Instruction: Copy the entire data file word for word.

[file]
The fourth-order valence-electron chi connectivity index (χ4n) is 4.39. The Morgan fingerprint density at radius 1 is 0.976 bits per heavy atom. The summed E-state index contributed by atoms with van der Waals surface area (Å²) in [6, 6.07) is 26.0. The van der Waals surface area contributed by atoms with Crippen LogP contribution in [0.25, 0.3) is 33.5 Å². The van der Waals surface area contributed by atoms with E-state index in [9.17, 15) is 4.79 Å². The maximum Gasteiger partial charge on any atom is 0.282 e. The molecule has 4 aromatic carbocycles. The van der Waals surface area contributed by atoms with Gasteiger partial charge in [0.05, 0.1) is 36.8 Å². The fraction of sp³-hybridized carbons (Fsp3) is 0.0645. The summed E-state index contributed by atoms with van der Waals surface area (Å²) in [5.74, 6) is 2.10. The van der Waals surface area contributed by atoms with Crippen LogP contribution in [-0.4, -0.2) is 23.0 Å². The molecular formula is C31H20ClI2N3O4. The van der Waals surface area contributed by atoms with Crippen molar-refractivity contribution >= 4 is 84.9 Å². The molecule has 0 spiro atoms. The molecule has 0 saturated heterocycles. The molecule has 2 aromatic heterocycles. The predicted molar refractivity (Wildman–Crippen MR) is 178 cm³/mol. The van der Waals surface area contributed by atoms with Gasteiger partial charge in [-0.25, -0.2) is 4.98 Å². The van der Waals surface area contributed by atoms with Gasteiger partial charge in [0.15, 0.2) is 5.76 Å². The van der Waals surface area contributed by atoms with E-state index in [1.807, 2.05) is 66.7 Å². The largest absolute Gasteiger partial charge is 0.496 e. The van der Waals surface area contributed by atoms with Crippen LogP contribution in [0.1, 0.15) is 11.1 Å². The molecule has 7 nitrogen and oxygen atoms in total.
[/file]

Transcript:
The fourth-order valence-electron chi connectivity index (χ4n) is 4.39. The Morgan fingerprint density at radius 1 is 0.976 bits per heavy atom. The summed E-state index contributed by atoms with van der Waals surface area (Å²) in [6, 6.07) is 26.0. The van der Waals surface area contributed by atoms with Crippen LogP contribution in [0.25, 0.3) is 33.5 Å². The van der Waals surface area contributed by atoms with E-state index in [9.17, 15) is 4.79 Å². The maximum Gasteiger partial charge on any atom is 0.282 e. The molecule has 4 aromatic carbocycles. The van der Waals surface area contributed by atoms with Gasteiger partial charge in [0.05, 0.1) is 36.8 Å². The fraction of sp³-hybridized carbons (Fsp3) is 0.0645. The summed E-state index contributed by atoms with van der Waals surface area (Å²) in [5.74, 6) is 2.10. The van der Waals surface area contributed by atoms with Crippen LogP contribution in [-0.4, -0.2) is 23.0 Å². The molecular formula is C31H20ClI2N3O4. The van der Waals surface area contributed by atoms with Crippen molar-refractivity contribution >= 4 is 84.9 Å². The molecule has 0 spiro atoms. The molecule has 0 saturated heterocycles. The molecule has 2 aromatic heterocycles. The predicted molar refractivity (Wildman–Crippen MR) is 178 cm³/mol. The van der Waals surface area contributed by atoms with Gasteiger partial charge in [-0.25, -0.2) is 4.98 Å². The van der Waals surface area contributed by atoms with Gasteiger partial charge in [0.15, 0.2) is 5.76 Å². The van der Waals surface area contributed by atoms with E-state index in [1.807, 2.05) is 66.7 Å². The largest absolute Gasteiger partial charge is 0.496 e. The van der Waals surface area contributed by atoms with Crippen LogP contribution in [0.1, 0.15) is 11.1 Å². The molecule has 7 nitrogen and oxygen atoms in total.